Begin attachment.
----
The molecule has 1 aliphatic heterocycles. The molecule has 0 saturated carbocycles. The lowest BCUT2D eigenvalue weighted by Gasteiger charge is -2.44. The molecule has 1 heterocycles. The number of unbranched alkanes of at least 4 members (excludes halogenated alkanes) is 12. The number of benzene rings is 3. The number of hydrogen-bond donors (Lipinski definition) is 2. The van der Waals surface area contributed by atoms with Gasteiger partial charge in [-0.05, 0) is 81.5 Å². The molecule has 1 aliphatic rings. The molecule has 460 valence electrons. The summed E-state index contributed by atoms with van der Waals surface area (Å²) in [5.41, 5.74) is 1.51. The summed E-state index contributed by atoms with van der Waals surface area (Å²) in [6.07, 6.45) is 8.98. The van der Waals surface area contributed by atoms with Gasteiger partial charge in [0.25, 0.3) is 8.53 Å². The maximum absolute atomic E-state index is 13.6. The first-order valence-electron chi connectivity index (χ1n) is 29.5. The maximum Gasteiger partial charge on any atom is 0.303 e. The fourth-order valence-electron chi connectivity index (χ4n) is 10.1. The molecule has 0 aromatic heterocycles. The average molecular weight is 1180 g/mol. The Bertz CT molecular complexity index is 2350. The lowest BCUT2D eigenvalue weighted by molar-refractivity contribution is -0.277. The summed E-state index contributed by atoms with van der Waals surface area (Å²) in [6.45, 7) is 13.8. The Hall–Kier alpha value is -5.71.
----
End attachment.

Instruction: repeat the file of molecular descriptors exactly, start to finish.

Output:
The molecule has 1 aliphatic heterocycles. The molecule has 0 saturated carbocycles. The lowest BCUT2D eigenvalue weighted by Gasteiger charge is -2.44. The molecule has 1 heterocycles. The number of unbranched alkanes of at least 4 members (excludes halogenated alkanes) is 12. The number of benzene rings is 3. The number of hydrogen-bond donors (Lipinski definition) is 2. The van der Waals surface area contributed by atoms with Gasteiger partial charge in [-0.05, 0) is 81.5 Å². The molecule has 1 aliphatic rings. The molecule has 460 valence electrons. The summed E-state index contributed by atoms with van der Waals surface area (Å²) in [5.41, 5.74) is 1.51. The summed E-state index contributed by atoms with van der Waals surface area (Å²) in [6.07, 6.45) is 8.98. The van der Waals surface area contributed by atoms with Gasteiger partial charge in [0.25, 0.3) is 8.53 Å². The maximum absolute atomic E-state index is 13.6. The first-order valence-electron chi connectivity index (χ1n) is 29.5. The maximum Gasteiger partial charge on any atom is 0.303 e. The fourth-order valence-electron chi connectivity index (χ4n) is 10.1. The molecule has 0 aromatic heterocycles. The average molecular weight is 1180 g/mol. The Bertz CT molecular complexity index is 2350. The lowest BCUT2D eigenvalue weighted by molar-refractivity contribution is -0.277. The summed E-state index contributed by atoms with van der Waals surface area (Å²) in [6.45, 7) is 13.8. The Hall–Kier alpha value is -5.71.